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Militancy in Central Asia: More Than Religious Extremism

Militancy in Central Asia: More Than Religious Extremism


By Eugene Chausovsky
Since 2010, Central Asia has become increasingly volatile, a trend many have attributed to a rise in militant Islamism. Militancy has indeed risen since 2010, but the notion that militant Islamists primarily are responsible for Central Asia's volatility is shortsighted because it ignores other political and economic dynamics at play in the region.
But if these dynamics, not jihadist designs, inspired much of the region's recent militant activity, the impending U.S. withdrawal from Afghanistan in 2014 could put Central Asia at greater risk for militant Islamism in the future. Combined with upcoming leadership changes in several Central Asian states, the withdrawal could complicate an already complex militant landscape in the region.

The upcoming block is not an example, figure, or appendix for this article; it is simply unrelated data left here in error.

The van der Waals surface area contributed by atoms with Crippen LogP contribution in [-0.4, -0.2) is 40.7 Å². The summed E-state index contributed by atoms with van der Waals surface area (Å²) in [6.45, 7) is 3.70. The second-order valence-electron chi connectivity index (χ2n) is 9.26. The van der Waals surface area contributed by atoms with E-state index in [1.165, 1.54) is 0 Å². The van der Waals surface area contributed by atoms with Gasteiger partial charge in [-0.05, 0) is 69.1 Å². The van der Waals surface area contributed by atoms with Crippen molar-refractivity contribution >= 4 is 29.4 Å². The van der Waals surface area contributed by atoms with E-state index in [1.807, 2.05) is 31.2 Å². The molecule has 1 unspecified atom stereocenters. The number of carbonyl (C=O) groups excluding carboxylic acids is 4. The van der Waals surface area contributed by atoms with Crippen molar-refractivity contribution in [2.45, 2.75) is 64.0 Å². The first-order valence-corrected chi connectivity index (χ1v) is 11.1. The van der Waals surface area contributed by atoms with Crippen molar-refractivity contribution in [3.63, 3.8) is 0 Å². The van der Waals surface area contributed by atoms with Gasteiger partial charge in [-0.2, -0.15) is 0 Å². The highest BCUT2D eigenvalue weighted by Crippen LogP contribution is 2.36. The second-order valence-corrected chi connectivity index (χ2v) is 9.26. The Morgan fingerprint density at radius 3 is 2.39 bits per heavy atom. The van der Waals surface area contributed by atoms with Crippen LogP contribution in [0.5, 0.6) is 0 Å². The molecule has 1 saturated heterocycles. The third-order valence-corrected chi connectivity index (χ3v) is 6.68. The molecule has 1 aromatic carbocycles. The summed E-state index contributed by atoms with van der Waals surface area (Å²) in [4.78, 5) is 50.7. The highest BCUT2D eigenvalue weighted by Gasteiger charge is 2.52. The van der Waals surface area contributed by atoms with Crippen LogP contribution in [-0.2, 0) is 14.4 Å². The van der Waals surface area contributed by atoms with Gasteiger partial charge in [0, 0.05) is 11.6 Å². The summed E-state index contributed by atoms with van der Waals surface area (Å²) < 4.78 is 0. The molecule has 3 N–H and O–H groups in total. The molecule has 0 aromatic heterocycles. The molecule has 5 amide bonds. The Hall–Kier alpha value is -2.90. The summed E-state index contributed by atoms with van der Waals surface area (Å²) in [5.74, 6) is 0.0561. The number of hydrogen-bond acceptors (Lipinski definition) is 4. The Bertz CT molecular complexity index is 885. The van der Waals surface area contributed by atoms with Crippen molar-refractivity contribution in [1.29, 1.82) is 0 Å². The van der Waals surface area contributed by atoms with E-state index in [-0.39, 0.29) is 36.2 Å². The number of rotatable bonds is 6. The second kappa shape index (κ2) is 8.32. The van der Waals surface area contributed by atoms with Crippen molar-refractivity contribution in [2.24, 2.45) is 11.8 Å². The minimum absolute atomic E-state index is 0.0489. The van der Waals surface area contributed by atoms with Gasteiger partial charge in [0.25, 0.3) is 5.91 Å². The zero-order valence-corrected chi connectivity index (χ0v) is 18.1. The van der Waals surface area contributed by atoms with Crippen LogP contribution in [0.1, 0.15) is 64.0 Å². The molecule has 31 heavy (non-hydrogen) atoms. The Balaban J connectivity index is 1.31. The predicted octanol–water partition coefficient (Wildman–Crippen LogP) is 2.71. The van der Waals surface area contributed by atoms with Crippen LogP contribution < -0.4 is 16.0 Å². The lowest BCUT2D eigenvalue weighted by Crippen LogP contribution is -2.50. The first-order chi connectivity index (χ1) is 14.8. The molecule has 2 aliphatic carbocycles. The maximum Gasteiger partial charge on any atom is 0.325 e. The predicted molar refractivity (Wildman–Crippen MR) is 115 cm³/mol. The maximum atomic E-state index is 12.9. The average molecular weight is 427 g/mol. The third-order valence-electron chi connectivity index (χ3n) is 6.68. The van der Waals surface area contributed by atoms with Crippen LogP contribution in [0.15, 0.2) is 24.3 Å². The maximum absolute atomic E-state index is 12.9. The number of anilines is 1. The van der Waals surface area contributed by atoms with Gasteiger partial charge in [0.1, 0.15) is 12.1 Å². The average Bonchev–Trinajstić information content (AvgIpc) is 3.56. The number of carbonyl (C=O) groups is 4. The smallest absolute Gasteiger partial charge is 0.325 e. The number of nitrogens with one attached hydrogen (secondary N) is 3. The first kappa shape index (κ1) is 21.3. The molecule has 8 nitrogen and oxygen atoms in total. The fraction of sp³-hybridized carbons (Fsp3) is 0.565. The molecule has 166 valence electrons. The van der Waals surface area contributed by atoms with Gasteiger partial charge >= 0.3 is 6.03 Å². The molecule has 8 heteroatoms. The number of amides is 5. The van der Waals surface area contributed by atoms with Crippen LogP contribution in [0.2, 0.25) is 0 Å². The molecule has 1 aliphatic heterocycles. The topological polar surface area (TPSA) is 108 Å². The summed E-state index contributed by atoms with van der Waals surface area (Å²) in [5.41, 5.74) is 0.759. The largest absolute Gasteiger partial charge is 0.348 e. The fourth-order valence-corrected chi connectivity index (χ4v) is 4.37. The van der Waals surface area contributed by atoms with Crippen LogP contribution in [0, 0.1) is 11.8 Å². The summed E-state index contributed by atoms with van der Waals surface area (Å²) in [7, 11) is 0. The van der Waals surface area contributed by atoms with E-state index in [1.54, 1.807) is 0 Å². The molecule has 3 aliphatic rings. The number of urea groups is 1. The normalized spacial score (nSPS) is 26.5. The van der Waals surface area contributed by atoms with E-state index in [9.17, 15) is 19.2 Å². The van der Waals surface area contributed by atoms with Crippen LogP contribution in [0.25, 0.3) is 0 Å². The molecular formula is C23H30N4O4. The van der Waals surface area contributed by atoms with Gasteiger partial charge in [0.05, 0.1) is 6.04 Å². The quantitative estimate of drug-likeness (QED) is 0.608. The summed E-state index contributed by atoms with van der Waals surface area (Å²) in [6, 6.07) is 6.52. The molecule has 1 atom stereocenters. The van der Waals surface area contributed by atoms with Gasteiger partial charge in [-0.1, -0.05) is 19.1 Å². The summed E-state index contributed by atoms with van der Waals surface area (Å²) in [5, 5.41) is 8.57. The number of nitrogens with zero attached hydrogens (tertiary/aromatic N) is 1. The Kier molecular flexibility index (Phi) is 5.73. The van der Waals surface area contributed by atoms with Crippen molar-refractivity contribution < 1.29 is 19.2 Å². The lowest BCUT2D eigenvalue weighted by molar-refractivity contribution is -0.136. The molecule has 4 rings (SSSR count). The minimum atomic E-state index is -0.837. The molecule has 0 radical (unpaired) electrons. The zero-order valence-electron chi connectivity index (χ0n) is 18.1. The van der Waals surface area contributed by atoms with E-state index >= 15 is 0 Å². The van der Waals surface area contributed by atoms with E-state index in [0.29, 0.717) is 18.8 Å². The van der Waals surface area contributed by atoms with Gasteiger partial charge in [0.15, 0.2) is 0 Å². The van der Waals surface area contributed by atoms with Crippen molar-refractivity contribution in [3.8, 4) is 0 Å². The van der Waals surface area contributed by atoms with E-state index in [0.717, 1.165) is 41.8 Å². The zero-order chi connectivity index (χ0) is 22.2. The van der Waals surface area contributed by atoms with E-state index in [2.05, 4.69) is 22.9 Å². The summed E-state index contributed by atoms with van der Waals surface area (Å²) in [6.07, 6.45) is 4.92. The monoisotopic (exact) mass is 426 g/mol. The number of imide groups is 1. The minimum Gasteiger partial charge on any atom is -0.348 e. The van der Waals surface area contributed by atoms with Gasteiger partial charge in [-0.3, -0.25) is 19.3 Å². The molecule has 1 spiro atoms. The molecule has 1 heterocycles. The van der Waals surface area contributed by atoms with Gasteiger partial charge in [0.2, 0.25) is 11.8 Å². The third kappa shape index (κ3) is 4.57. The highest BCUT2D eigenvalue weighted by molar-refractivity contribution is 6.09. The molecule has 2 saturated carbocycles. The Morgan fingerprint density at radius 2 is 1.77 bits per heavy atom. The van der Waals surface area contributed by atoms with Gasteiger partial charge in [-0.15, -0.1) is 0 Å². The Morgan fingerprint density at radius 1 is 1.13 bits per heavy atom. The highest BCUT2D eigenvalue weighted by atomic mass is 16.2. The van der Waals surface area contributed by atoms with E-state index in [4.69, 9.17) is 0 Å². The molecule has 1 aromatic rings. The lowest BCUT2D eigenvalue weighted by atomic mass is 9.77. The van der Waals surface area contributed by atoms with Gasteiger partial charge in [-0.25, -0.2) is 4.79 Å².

Regional Militancy: Late 1990s and Early 2000s

Central Asia was an important region for Islamist militancy in the late 1990s and early 2000s. The region is predominantly Muslim, though like all religious practices, Islam was suppressed during the Soviet era. Given the region's secularization under Soviet rule, many religious groups and figures either went underground or practiced openly to the extent that the Soviets would allow. These groups and individuals were concentrated in the Fergana Valley, the demographic core of Central Asia that encompasses parts of Uzbekistan, Tajikistan and Kyrgyzstan. Islamists were particularly prevalent in Uzbekistan, which is home to several important religious and cultural cites in areas such as Samarkand and Bukhara.
Central Asia and the Fergana Valley
As Central Asian countries gained independence in the 1990s, religion began to be practiced more openly, and Islamist elements operating on the margins of society were freer to come out accordingly. This created a space in which the Islamist environment grew stronger, just as the ability of the new Central Asian regimes to control and suppress Islamist movements weakened. As a result, some Islamist groups began to call for a regional caliphate governed by Sharia.


Read more: Militancy in Central Asia: More Than Religious Extremism | Stratfor 

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